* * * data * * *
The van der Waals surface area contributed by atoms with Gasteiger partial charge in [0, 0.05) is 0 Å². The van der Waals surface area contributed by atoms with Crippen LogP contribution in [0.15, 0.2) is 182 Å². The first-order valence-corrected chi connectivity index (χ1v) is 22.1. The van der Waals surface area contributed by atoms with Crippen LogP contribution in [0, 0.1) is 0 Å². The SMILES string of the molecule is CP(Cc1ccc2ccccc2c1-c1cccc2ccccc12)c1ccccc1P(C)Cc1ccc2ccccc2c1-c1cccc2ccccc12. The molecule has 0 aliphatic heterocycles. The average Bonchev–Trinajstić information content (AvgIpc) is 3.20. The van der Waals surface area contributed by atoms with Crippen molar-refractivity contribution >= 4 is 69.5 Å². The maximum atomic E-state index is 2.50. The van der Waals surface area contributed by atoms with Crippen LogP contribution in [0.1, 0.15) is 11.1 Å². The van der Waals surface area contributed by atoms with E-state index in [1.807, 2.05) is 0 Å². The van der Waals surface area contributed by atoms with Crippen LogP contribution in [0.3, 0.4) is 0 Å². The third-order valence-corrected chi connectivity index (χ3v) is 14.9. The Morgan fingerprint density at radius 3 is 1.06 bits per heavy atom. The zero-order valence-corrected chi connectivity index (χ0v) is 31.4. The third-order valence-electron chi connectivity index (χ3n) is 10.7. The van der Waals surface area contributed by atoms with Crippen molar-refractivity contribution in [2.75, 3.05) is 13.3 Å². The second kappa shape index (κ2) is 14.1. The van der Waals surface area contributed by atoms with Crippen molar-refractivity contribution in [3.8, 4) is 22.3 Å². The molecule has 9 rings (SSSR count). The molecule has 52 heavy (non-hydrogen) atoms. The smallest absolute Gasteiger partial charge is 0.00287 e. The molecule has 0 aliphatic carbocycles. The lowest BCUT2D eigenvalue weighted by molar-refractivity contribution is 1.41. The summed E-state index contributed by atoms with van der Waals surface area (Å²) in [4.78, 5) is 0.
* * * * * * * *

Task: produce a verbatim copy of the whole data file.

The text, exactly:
The van der Waals surface area contributed by atoms with Gasteiger partial charge in [0, 0.05) is 0 Å². The van der Waals surface area contributed by atoms with Crippen LogP contribution in [0.15, 0.2) is 182 Å². The first-order valence-corrected chi connectivity index (χ1v) is 22.1. The van der Waals surface area contributed by atoms with Crippen LogP contribution in [0, 0.1) is 0 Å². The SMILES string of the molecule is CP(Cc1ccc2ccccc2c1-c1cccc2ccccc12)c1ccccc1P(C)Cc1ccc2ccccc2c1-c1cccc2ccccc12. The molecule has 0 aliphatic heterocycles. The average Bonchev–Trinajstić information content (AvgIpc) is 3.20. The van der Waals surface area contributed by atoms with Crippen molar-refractivity contribution >= 4 is 69.5 Å². The maximum atomic E-state index is 2.50. The van der Waals surface area contributed by atoms with Crippen LogP contribution in [0.1, 0.15) is 11.1 Å². The van der Waals surface area contributed by atoms with E-state index in [1.807, 2.05) is 0 Å². The van der Waals surface area contributed by atoms with Crippen LogP contribution in [0.3, 0.4) is 0 Å². The third-order valence-corrected chi connectivity index (χ3v) is 14.9. The Morgan fingerprint density at radius 3 is 1.06 bits per heavy atom. The zero-order valence-corrected chi connectivity index (χ0v) is 31.4. The third-order valence-electron chi connectivity index (χ3n) is 10.7. The van der Waals surface area contributed by atoms with Crippen molar-refractivity contribution in [2.75, 3.05) is 13.3 Å². The second kappa shape index (κ2) is 14.1. The van der Waals surface area contributed by atoms with Crippen molar-refractivity contribution in [3.8, 4) is 22.3 Å². The molecule has 9 rings (SSSR count). The molecule has 52 heavy (non-hydrogen) atoms. The smallest absolute Gasteiger partial charge is 0.00287 e. The molecule has 0 aliphatic carbocycles. The lowest BCUT2D eigenvalue weighted by molar-refractivity contribution is 1.41. The summed E-state index contributed by atoms with van der Waals surface area (Å²) in [4.78, 5) is 0.